He was on his feet now, fuming with rage. “The gods are merciful to you know, Okwayi. If they wanted, they could crush you with their hands, and if you continue on the same path, they will very soon.” “I need answers Byarugaba; answers and not history. Where were the gods when their ancestors killed my ancestors for helping them? I will smother that Bitalo like a fly. Musubaho will die for bringing that evil child into this world…In my own household? Under my nose?” “And the gods made sure you did not see that Okwayi. There is reason for everything.” “I am through with you Byarugaba. You have not been helpful. I am ashamed of you.” “I play by the rules of the gods, Okwayi. I am not like you.” Okwayi walked out of Byarugaba’s shrine and headed home in frustration.
“Oh God, please bring my Najja back. What do I have to do to make her well? If you can hear me Najja, I want you to know that I am willing to give my life so that you can live. I love you beyond measure. You are kind, gentle, thoughtful and immeasurably loving. I need you…the world needs you. I wish I had the powers to save you!” “Actually you do,” A voice said to him from nowhere. Surprised, he looked around. On the opposite vacant bed in the hospital room sat his late adopted mother. She had a smile on her face. “Mama!!!” Bitalo called to her. “Yes my son. You are here?” “Sort of. I have been your guardian angel from the very day I picked you up by the roadside. The gods sent me there…they had picked me ahead of time to bring you into our home. They had me watch you all these years. You must go to Okwayi’s shrine. There, you will find an earthen pot in the inner chamber of the shrine. Inside the pot is a black jelly liquid. Scoop some of it and bring it back to the hospital. When you rub it over Najja’s face, she will wake up.” “But mama, I understand he is a dangerous man. He could attack me with his powers. He is a powerful man they say.” “And you are even more powerful than he is, but you don’t know it yet. When the time is right, the gods will reveal your full mission to you. Fear not what Okwayi could do to you. You are immune to whatever he has. You are a special breed.” “Me?” “Yes my son.” Like smoke in air, his mother vanished. “I wish I could hug you mama,” he said, wishing she would come back. He looked at Najja as she lay quietly on the bed. She barely moved except for the slight movement of her chest as she breathed.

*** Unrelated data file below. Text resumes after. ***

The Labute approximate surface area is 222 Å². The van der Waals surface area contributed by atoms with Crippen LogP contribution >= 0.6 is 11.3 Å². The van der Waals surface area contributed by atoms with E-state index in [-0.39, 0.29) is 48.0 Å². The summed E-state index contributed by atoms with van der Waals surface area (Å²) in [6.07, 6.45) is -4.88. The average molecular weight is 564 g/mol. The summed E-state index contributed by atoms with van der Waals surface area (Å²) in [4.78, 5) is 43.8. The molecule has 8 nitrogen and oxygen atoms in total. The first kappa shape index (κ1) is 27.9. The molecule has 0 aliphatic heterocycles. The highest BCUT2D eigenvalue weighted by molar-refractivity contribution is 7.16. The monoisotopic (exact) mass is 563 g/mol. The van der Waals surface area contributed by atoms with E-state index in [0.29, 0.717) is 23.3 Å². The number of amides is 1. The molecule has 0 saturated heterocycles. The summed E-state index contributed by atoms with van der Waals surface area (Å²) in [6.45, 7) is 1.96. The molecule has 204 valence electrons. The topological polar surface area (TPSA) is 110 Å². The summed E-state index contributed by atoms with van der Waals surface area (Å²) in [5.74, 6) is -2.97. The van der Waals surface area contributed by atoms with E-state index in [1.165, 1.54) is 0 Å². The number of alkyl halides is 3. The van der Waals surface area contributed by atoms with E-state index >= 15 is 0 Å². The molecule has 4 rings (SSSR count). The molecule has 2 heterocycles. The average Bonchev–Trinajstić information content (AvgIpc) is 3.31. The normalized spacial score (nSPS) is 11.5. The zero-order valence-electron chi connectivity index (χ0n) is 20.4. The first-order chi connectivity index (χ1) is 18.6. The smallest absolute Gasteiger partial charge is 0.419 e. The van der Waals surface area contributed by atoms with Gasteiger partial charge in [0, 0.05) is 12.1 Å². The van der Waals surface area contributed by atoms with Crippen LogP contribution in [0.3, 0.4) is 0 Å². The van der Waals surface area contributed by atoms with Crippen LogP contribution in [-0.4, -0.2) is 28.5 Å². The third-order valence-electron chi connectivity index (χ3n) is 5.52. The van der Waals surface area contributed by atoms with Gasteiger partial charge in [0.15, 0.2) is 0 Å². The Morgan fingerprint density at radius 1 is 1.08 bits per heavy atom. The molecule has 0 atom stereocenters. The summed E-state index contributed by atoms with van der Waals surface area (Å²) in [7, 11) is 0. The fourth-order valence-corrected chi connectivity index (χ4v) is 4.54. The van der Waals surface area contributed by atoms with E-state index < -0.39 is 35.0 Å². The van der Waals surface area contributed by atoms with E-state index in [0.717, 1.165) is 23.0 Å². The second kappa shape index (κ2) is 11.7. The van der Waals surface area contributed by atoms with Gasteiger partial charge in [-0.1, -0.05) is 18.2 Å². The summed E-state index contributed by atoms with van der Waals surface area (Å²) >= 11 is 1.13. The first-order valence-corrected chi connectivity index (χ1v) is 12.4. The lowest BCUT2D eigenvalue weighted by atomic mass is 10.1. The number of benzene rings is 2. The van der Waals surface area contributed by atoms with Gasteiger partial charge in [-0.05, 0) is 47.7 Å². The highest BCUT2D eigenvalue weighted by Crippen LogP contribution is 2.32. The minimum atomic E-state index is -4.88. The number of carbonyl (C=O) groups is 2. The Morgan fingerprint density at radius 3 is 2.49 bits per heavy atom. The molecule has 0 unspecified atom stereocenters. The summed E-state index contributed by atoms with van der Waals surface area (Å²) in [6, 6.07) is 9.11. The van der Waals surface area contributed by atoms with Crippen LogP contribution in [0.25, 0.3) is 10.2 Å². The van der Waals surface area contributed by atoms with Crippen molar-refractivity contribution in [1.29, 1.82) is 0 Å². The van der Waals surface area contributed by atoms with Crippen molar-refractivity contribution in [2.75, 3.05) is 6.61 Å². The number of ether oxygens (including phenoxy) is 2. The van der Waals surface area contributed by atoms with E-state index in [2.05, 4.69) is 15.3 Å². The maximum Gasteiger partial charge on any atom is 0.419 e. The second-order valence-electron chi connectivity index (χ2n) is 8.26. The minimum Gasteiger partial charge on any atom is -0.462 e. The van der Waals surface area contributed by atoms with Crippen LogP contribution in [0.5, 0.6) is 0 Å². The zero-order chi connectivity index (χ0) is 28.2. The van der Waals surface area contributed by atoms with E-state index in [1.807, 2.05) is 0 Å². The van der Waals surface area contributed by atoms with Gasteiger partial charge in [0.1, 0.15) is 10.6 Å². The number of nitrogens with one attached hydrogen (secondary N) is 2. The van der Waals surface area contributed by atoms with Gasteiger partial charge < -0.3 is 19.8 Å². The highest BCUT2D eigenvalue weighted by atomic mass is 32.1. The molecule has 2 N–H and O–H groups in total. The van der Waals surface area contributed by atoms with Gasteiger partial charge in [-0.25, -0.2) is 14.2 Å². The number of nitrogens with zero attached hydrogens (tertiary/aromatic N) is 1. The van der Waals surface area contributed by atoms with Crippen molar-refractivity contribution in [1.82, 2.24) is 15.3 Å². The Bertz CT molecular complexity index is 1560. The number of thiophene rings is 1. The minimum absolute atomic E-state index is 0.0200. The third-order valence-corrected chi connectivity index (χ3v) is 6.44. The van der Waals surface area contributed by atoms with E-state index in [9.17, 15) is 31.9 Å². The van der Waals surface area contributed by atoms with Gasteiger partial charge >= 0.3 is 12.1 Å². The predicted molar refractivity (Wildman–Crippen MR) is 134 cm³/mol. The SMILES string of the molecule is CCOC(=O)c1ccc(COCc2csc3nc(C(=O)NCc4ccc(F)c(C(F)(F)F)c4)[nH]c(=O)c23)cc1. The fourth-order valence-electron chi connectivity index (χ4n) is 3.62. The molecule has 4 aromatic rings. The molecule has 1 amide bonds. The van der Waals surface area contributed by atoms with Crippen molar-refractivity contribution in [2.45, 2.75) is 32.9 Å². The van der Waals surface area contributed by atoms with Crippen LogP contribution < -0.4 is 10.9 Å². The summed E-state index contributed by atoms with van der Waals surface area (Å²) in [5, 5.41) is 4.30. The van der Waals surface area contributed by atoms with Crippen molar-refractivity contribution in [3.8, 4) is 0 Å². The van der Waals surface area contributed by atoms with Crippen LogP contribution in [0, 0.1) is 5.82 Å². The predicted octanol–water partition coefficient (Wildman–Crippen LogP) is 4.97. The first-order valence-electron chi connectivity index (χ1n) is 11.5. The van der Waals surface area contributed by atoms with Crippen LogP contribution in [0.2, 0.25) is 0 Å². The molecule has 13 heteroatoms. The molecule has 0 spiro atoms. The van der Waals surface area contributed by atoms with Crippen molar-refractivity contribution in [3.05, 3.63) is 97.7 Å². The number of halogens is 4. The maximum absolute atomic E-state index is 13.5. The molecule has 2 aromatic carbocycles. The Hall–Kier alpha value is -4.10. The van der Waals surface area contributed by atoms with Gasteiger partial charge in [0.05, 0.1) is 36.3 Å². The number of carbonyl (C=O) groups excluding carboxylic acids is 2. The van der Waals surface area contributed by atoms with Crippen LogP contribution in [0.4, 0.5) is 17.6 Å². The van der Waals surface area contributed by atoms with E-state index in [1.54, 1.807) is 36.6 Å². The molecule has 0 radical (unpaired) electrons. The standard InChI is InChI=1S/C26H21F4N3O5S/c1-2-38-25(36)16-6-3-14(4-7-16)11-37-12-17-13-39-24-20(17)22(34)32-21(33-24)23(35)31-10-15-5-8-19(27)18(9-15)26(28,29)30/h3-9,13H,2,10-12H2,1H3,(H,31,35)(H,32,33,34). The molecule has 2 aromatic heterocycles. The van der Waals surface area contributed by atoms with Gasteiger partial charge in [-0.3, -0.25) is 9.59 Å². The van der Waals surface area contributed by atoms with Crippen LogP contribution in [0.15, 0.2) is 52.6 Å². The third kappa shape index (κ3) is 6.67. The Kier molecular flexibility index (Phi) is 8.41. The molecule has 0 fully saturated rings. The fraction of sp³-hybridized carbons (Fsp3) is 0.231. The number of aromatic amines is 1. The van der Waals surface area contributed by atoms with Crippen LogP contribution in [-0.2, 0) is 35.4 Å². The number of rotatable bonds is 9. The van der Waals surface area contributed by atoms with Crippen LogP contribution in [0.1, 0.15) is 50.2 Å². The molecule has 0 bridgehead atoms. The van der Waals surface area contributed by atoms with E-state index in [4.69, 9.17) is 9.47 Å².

Okwayi took a bus to Jinja, Musubaho’s hometown. He knew there was no other place his sixth wife could have run to except her home town. When he arrived, he found Nyatui, Musubaho’s brother roasting corn over a fire in front of the kitchen. “My in-law, you are welcome,” Nyatui said. “Thank you my in-law,” answered Okwayi. “Sit down and eat corn with me.” “I will sit down my in-law, but I don’t have the time to eat corn. I am here for my wife. I know she is here. She needs to return home.” “My in-law, you have five other wives, why are you so much in hurry to have Musubaho back home. Let her spend some time with me and my family.” “She is my wife, and I decide where she stays!” “You need to calm down Okwayi. What is the problem?” “Nyatui, I want my dear wife back. I need her at home. She is my youngest wife, and as you know, it has been cold at night of late. I would rather cuddle up to my youngest wife.” “You will never really get old Okwayi. Musubaho told me you are mad at her. She is afraid to return home. What is going on?” Musubaho who had been inside the house stepped outside. She froze the moment she saw Okwayi.